Dust storms, or ‘haboobs’ as they are commonly known, often cause widespread destruction and inconvenience when they strike. Usually reserved for places with large amounts of dust and sand, such as the Arabian Peninsula and the Sahara Desert, haboobs bring huge clouds of dust hurtling across land, engulfing all in their paths within thick smog. Although fairly common in some countries, dust clouds are rarely caught on camera, due to the fact that they are very fast-moving and, once they are present, visibility is too bad to capture them in their glory.
When caught on camera though, dust clouds can make for amazing spectacles, as one local Phoenix resident found out on Saturday when he was lucky enough to catch a one hurtling through his village. The photographer managed to capture the angry looking haboob as it headed straight towards him – a sight that would have had most people running for cover. The amazing video shows the sheer speed and ferocity of one of nature’s most prolific forces – within seconds of the dark cloud appearing, it quickly swallows an entire community, before swooping over the keen videographer’s head and leaving him in almost total darkness.
Watch the video here:
In fact, dust clouds are not uncommon in Arizona. Thanks to the state’s dry climate and vast desert lands, high winds often create the perfect conditions for a haboob to form. This particular haboob was aided by gusts reaching up to 40 mph; faster gales can mean even deadlier dust clouds.
The main dangers of haboobs stem from the severe lack of visibility these storms create for drivers, and also the respiratory problems they can lead to. Saturday’s haboob was no exception in terms of destruction; local officials at the Department of Public Safety issued a statement saying that the poor visibility lead to several crashes and responses to four crashed each involving several vehicles. This subsequently led to the closure of part of the Arizona 347.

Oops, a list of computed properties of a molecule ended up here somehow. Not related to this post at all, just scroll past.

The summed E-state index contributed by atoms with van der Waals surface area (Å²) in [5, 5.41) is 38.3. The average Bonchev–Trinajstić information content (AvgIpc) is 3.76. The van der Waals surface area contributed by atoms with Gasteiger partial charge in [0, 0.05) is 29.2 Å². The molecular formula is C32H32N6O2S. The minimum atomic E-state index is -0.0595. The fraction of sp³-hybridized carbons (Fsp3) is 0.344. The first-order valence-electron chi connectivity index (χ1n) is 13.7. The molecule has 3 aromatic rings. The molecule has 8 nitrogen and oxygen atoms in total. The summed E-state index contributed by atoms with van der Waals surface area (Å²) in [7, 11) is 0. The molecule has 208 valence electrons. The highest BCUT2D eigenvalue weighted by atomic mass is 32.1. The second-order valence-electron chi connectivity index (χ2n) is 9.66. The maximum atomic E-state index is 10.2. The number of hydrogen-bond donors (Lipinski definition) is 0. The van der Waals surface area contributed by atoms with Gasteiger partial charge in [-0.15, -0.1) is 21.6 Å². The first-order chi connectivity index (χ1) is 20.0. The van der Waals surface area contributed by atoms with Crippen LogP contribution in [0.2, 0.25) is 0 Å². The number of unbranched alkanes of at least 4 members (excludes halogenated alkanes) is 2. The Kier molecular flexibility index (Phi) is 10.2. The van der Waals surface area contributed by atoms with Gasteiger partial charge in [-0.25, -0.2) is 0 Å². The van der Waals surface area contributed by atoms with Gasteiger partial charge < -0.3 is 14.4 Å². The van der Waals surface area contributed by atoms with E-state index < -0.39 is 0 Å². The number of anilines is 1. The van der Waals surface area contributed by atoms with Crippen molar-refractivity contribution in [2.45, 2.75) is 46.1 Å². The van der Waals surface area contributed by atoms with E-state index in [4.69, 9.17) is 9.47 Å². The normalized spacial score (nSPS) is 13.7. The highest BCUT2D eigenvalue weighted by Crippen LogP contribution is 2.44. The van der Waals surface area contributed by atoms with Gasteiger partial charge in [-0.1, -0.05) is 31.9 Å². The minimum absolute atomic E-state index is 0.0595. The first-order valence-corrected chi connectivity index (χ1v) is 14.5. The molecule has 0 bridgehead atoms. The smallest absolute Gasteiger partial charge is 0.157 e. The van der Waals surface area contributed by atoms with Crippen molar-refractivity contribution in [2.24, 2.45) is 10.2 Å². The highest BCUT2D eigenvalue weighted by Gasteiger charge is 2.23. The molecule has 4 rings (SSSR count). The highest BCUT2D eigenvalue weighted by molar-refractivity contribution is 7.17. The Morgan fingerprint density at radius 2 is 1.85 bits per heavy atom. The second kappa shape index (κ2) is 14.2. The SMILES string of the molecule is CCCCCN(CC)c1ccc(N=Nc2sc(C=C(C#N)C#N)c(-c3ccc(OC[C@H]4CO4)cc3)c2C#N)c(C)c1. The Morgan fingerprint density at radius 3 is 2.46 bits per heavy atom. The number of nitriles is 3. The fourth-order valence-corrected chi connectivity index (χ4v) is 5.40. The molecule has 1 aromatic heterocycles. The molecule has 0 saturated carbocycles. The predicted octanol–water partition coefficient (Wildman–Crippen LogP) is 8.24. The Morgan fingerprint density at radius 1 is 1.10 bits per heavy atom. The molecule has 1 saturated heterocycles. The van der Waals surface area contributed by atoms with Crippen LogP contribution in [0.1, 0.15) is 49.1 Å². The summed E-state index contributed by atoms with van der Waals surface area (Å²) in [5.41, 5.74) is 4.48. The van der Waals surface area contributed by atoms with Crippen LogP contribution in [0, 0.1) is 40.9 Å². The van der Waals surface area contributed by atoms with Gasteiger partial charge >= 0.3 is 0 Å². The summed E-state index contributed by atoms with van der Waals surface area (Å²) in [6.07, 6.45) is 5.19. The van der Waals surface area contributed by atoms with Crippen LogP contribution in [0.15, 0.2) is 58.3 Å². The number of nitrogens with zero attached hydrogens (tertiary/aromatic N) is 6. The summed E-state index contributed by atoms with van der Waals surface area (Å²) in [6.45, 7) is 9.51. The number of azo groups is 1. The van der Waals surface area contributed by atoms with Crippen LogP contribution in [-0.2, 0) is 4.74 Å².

Dust storms are not only dangerous to people; they can also cause damage to practically anything. If the keen photographer that filmed the footage of Saturday’s haboob used a mobile phone to do so, he would have done well to ensure he had adequate mobile phone insurance; dust can easily get into these devices and completely ruin them.
Last Saturday’s events are precisely why the Arizona Department of Transportation has launched a campaign to raise awareness of the dangers of dust storms, which are fairly common during summer months. Its innovative campaign asks members of the public to submit a Haiku – a Japanese poem that consists of 17 syllables – to describe some of the dangers presented by the occurrences. The Department asks people to submit their entries via Twitter with the hashtag #haboobhaiku. Entries must each demonstrate why it is important not to attempt to drive through a haboob.
Storms like last Saturday’s haboob, which ripped through Tuscon, Casa Grande, Phoenix, Glendale and Scottsdale, can create zero visibility and the Department is urging people not to drive if the area is expecting one. Speaking about the new campaign, Department spokesperson, Timothy Tait, said: “The challenge … is really designed to raise awareness that this is a problem and that drivers shouldn’t expect to sail through a dust storm.”
The competition aims to bring a bit of fun, but while also raising important awareness. Entries must be 17 syllables, and must be divided into phrases of 5, 7 and 5.
Last summer, on 5th July 2011, Arizona experienced one of its biggest ever haboobs. A huge dust cloud measuring at least 70 miles wide swept across parts of Arizona. It was estimated at being a mile tall and moved at speeds of around 55 mph, in a north west direction, creating scenes and images that mimicked scenes from a doomsday movie. People who witnessed the phenomenon said that the enormous cloud suddenly turned day time into night time and covered the valleys with thick dust and sand. Aside from creating terrible and dangerous driving conditions, the troublesome dust cloud also wreaked havoc with people’s allergies and breathing problems.
The storm was also caught on video – it’s sheer drama has led to this home video receiving over three million hits on YouTube: